The Experience of God – Bad Girls of the Bible

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My wife loves to talk. It’s okay for me to say this because she often shares a story with others of one of the first conversations she had with my Uncle Arnold when he joyfully said, “Erica sure can talk.” When doing so, she asks me when the conversation happened. I always reply, “April 2008 at the family farm in Maryland.” My past plays on a loop in my mind, so events that occurred years ago seem like last week. I relive the joy and pain of those experiences, and of course, one feels better than the other. It’s funny; I used to allow the painful memories to manipulate how I approached life in the present.

Andy Rectenwald delivered a wonderful message over the weekend. We often feel as if we are alone when life hits us with haymakers. Our regrets can outweigh our winning moments if we attempt to carry them by ourselves. For me, having a past that feels more present is lonely during the haunting moments, especially when I think no one can relate. But that’s when God comes into play. Andy mentioned that God loved us enough to come to earth, experience manipulation, betrayal, persecution, and death. God relates to everything we have experienced, are experiencing, and ever will experience. Because of God, those haunting moments of my past pain or the hurt I caused others are only moments. There’s no fear of the past, present, or future.

Joshua 1:9
9 This is my command—be strong and courageous! Do not be afraid or discouraged. For the Lord, your God is with you wherever you go.”

I’ve been forgiven, and just as importantly, I have forgiven others. Andy said we can take the pain and hurt we carry and open our hands to God. He understands what we’re going through. I’m living proof of what the mercy of God can do, and so are you.

Questions:
Do you have a difficult time letting go of your past? Do you understand that God knows we can’t handle everything on our own?

Next Steps:
If it’s not CedarCreek, please get involved in a life-giving church. Join a Group to experience life with other Christians. Read Judges and other chapters of the Bible that focus on stories of manipulation. Learn how to forgive others and yourself.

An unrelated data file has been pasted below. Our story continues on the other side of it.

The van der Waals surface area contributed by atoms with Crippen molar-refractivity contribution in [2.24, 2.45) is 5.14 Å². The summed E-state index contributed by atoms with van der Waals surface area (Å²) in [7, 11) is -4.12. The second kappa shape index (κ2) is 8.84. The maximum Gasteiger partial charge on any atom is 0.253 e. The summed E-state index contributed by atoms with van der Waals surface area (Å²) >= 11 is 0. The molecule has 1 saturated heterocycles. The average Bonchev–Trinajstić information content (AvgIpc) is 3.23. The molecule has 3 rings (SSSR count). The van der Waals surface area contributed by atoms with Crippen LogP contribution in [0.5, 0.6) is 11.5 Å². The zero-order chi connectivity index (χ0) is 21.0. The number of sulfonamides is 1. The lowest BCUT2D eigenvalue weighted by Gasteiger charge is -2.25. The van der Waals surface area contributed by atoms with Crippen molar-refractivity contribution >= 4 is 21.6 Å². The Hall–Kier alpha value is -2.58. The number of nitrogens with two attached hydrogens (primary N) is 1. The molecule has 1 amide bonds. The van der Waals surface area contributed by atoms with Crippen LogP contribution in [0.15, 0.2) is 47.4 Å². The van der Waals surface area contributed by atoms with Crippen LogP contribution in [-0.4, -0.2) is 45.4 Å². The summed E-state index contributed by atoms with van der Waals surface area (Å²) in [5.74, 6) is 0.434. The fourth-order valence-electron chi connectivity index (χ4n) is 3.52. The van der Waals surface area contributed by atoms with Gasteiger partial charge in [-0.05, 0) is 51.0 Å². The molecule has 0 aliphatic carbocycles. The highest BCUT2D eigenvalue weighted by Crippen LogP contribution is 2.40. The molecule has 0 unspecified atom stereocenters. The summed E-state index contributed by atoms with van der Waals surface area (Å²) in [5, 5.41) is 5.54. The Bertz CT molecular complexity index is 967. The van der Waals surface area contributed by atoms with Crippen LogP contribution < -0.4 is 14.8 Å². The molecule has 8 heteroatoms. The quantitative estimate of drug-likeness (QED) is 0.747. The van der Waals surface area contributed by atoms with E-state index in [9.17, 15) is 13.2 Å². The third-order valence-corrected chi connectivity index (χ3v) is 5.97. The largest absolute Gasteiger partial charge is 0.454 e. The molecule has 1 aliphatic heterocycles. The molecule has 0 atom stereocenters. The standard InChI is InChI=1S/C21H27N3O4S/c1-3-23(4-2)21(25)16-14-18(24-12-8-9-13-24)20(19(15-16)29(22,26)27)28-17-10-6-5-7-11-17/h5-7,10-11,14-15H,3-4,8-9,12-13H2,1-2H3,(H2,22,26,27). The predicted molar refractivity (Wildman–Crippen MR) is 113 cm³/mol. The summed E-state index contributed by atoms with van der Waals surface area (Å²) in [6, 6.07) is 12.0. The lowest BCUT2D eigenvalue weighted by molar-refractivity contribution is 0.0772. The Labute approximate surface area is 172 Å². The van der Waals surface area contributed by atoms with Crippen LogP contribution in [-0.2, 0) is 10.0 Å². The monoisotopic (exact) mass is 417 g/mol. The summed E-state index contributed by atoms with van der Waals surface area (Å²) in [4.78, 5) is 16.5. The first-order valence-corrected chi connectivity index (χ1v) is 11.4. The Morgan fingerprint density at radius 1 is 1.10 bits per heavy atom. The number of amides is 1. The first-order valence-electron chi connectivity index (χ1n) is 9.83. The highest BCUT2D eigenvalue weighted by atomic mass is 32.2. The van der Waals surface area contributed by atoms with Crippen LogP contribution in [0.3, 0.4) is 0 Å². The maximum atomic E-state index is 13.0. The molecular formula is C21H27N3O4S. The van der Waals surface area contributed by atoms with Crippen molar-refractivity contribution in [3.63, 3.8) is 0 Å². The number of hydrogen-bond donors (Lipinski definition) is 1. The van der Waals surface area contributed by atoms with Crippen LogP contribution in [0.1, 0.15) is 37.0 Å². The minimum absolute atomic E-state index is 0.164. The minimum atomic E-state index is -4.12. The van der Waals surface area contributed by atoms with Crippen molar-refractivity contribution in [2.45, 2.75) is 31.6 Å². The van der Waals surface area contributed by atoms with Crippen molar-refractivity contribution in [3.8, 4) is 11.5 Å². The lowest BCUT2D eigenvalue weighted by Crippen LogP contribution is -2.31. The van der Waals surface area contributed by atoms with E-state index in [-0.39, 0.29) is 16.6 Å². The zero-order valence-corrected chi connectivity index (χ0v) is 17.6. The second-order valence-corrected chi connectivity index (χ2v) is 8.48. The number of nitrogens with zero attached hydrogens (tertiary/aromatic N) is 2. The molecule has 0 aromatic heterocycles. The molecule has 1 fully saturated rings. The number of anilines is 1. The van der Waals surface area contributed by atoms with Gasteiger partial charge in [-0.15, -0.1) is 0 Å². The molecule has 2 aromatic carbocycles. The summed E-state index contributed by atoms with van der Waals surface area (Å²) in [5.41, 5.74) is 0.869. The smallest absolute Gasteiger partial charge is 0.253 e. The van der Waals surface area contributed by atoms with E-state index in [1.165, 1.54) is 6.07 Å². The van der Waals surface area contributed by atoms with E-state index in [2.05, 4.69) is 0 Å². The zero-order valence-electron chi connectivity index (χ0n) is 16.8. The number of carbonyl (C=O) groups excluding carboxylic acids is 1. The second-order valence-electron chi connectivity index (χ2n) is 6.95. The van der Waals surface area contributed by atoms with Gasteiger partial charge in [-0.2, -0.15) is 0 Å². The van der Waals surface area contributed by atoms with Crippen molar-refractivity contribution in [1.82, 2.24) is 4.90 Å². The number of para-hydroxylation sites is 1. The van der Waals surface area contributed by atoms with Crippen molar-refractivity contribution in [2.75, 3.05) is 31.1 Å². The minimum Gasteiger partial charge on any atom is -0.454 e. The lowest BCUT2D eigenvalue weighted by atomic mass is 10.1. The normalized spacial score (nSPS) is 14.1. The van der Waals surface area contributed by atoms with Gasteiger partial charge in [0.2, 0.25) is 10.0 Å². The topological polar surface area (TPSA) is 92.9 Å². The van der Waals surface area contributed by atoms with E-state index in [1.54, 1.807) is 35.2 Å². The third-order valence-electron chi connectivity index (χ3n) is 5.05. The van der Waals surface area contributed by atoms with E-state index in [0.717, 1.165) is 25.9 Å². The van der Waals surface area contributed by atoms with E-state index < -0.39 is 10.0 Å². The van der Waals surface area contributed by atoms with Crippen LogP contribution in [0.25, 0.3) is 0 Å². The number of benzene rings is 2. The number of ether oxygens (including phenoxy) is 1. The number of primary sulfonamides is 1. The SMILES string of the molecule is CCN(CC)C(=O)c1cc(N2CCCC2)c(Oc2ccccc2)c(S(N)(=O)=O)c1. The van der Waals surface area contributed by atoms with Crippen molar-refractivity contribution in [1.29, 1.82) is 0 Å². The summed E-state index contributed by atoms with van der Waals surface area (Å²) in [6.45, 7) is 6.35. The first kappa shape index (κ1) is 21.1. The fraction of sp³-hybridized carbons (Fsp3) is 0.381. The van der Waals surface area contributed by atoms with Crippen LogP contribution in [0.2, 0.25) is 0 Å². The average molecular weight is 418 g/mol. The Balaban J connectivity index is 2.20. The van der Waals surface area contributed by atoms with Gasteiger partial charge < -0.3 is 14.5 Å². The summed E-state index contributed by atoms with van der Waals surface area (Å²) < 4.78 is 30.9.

Prayer:
Father God, thank you for the sacrifice you made to free us from our past, present, and future. Because I am loved by you, I know that I don’t have to live a life burdened with regret, nor am I held in place by the hurt caused by others. Thank you for all you have done and continue to do to help move me in the right direction. May others experience your love to experience a life of purpose. Amen.


This post was written by Jaron Camp, a regular contributor to the LivingItOut Bible Study.


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The Deceitfulness of Charm – Bad Girls of the Bible

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Last weekend, Oregon Campus Pastor Andy Rectenwald presented another “Bad Girl of the Bible”—Delilah. What an amazingly cunning and beautiful woman she was!

She dangled her womanly wiles before Samson, seducing him with her words. She played on his emotions, pleaded with him, and threatened him, all the while keeping him in a heightened state of sexual desire. Her persistence in learning the mysterious source of his great strength is noteworthy, except it was for the sole purpose of her own monetary gain—at Samson’s expense.

For master manipulators like Delilah, it is a way of life. They will do whatever it takes to get what they want; no price is too high for someone else to pay. Were it not for those of us too trusting and/or passive for our own good, the manipulators in our society would never succeed at their game!

There are many places where manipulators do their deeds. It can be in the home, in the workplace—literally anywhere and everywhere people co-exist. Undoubtedly, many have experienced firsthand the effects of the master manipulator in the workplace. The persistence of such a person is nearly impossible to duplicate. Were it possible to harness the negative energy expended by them and put that energy to good use, it would make a profound difference in every workplace! Instead, it is with utmost skill that the workplace manipulator manages to watch, work, and wear down the best of bosses. In essence, Delilah did that to Samson. She wore him down with her persistence, not to mention, her charm. Her play on words.

The workplace manipulator’s uncanny timing at approaching a boss when he/she is deeply engaged mentally and asking for “employee privileges” is just one of the tricks in their bag of tricks. It is but one way that manipulators, like Delilah, get what they long for. The thought of causing harm or extra work for others is never a concern—it is all about them—the manipulator. In the extreme case, it truly is as though no one else matters. May we each pledge to never  be that person.